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The Glycoconjugates V4 - 1st Edition - ISBN: 9780123561046, 9780323153102

The Glycoconjugates V4

1st Edition

Glycoproteins, Glycolipids and Proteoglycans

Editor: Martin Horowitz
eBook ISBN: 9780323153102
Imprint: Academic Press
Published Date: 1st January 1982
Page Count: 382
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The Glycoconjugates: Mammalian Glycoproteins, Glycolipids, and Proteoglycans Volume IV is a collaboration of different experts in the field of molecular biology on the subject of glycoconjugates.

The fourth volume covers topics such as the uptake of glycoconjugates and transport of lysozomal enzymes, and the hepatic receptor for asialoglycoproteins. Also covered in this volume are topics such as the use of neoglycoproteins as probes for binding and cellular uptake of glycoconjugates; the transfer of glycoconjugates from living to fixed cells; and the biosynthesis, function, and host interaction of virus glycolipids and glycoproteins.

The book is recommended for molecular biologists, organic chemists, and biochemists who would like to know more about glycolipids and glycoproteins and their applications.

Table of Contents

List of Contributors


Contents of Previous Volumes

1 Uptake of Glycoconjugates

Section 1 The Uptake and Transport of Lysosomal Enzymes

I. Introduction

II. Evidence for Mannose 6-Phosphate in the "Common Recognition Marker"

III. Structural Features Important for Enzyme Recognition

IV. Secretion-Recapture Pathway to Lysosomes

V. Intracellular Pathway for Receptor-Mediated Segregation of Lysosomal Enzymes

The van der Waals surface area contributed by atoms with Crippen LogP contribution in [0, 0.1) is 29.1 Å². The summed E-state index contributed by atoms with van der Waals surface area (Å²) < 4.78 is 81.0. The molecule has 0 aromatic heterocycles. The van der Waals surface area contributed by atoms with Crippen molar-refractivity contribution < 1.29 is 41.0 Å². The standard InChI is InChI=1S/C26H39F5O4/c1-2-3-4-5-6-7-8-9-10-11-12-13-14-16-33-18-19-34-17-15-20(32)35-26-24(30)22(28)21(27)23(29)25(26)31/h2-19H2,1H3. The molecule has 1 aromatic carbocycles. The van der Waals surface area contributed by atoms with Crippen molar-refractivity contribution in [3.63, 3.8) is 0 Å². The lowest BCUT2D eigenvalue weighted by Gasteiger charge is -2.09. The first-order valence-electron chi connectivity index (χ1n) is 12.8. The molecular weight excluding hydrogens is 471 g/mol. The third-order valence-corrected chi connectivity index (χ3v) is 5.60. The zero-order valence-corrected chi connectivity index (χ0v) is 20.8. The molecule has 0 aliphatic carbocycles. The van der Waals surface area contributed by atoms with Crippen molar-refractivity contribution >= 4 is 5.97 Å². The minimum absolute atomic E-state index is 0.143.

VI. Recycling of Cell Surface Receptors after Enzyme Delivery

VII. Role of Lysosomotropic Amines

VIII. Limitation by Mannose 6-Phosphate of Processing of Oligosaccharide Chains

IX. Mannose 6-Phosphate Receptor-Mediated Transport Pathway: Generality and Relationship to the "Secretory Pathway" for Glycoproteins

X. Alternate Routes for Acid Hydrolases in Mammalian Cells

XI. Physiological Role of Cell Surface Receptors for Lysosomal Enzymes


Section 2 The Hepatic Receptor for Asialoglycoproteins

I. Introduction

II. The Fate of Injected Asialoglycoproteins

III. The Influence of Ligand Structure on Interaction with Receptor

IV. Properties of Mammalian Receptors for Asialoglycoproteins

V. Morphological Examination of Asialoglycoprotein Catabolism

VI. Subcellular Distribution and Reutilization of Receptor

VII. Asialoglycorprotein Catabolism in Isolated Cells

VIII. Serum Glycoprotein Clearance in Nonmammalian Species

IX. Summary and Perspectives


Section 3 Neoglycoproteins as Probes for Binding and Cellular Uptake of Glycoconjugates

I. Introduction

II. Preparation of Neoglycoproteins

III. Properties of Neoglycoproteins

IV. Neoglycoproteins for in Vitro Clearance Studies

V. Neoglycoproteins as Probes for in Vitro Studies

VI. Neoglycoproteins as Cytochemical Markers

VII. Conclusion


Section 4 Transfer of Glycoconjugates from Living to Fixed Cells

I. Introduction

II. Transfer of Substances from Overlying Living Cells to Fixed Cells

III. Character of Glycoconjugates Transferred to Fixed Cells